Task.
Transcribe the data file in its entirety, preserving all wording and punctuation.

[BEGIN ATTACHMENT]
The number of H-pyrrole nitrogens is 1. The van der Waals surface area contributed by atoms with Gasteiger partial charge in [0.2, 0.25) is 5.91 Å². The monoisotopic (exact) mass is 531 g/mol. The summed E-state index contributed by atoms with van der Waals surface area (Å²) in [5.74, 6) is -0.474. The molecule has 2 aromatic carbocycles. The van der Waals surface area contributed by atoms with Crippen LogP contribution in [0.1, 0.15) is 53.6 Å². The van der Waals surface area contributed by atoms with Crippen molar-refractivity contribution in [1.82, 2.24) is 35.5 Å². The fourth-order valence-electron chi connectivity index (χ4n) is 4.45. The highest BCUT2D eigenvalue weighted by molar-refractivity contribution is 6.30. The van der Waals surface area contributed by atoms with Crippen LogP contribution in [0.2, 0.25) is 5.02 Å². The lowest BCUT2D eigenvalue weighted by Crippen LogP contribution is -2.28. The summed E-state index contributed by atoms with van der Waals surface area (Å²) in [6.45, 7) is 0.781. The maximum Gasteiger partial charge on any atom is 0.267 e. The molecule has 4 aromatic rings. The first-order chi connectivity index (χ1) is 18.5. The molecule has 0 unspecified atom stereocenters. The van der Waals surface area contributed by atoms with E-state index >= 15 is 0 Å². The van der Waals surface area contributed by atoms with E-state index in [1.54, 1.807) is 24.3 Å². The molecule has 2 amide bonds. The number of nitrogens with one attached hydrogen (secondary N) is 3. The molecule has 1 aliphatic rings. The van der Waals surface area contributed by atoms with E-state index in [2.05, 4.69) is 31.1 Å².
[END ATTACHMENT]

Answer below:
The number of H-pyrrole nitrogens is 1. The van der Waals surface area contributed by atoms with Gasteiger partial charge in [0.2, 0.25) is 5.91 Å². The monoisotopic (exact) mass is 531 g/mol. The summed E-state index contributed by atoms with van der Waals surface area (Å²) in [5.74, 6) is -0.474. The molecule has 2 aromatic carbocycles. The van der Waals surface area contributed by atoms with Crippen LogP contribution in [0.1, 0.15) is 53.6 Å². The van der Waals surface area contributed by atoms with Crippen molar-refractivity contribution in [1.82, 2.24) is 35.5 Å². The fourth-order valence-electron chi connectivity index (χ4n) is 4.45. The highest BCUT2D eigenvalue weighted by molar-refractivity contribution is 6.30. The van der Waals surface area contributed by atoms with Crippen LogP contribution in [0.2, 0.25) is 5.02 Å². The lowest BCUT2D eigenvalue weighted by Crippen LogP contribution is -2.28. The summed E-state index contributed by atoms with van der Waals surface area (Å²) in [6.45, 7) is 0.781. The maximum Gasteiger partial charge on any atom is 0.267 e. The molecule has 4 aromatic rings. The first-order chi connectivity index (χ1) is 18.5. The molecule has 0 unspecified atom stereocenters. The van der Waals surface area contributed by atoms with E-state index >= 15 is 0 Å². The van der Waals surface area contributed by atoms with E-state index in [1.54, 1.807) is 24.3 Å². The molecule has 2 amide bonds. The number of nitrogens with one attached hydrogen (secondary N) is 3. The molecule has 1 aliphatic rings. The van der Waals surface area contributed by atoms with E-state index in [2.05, 4.69) is 31.1 Å².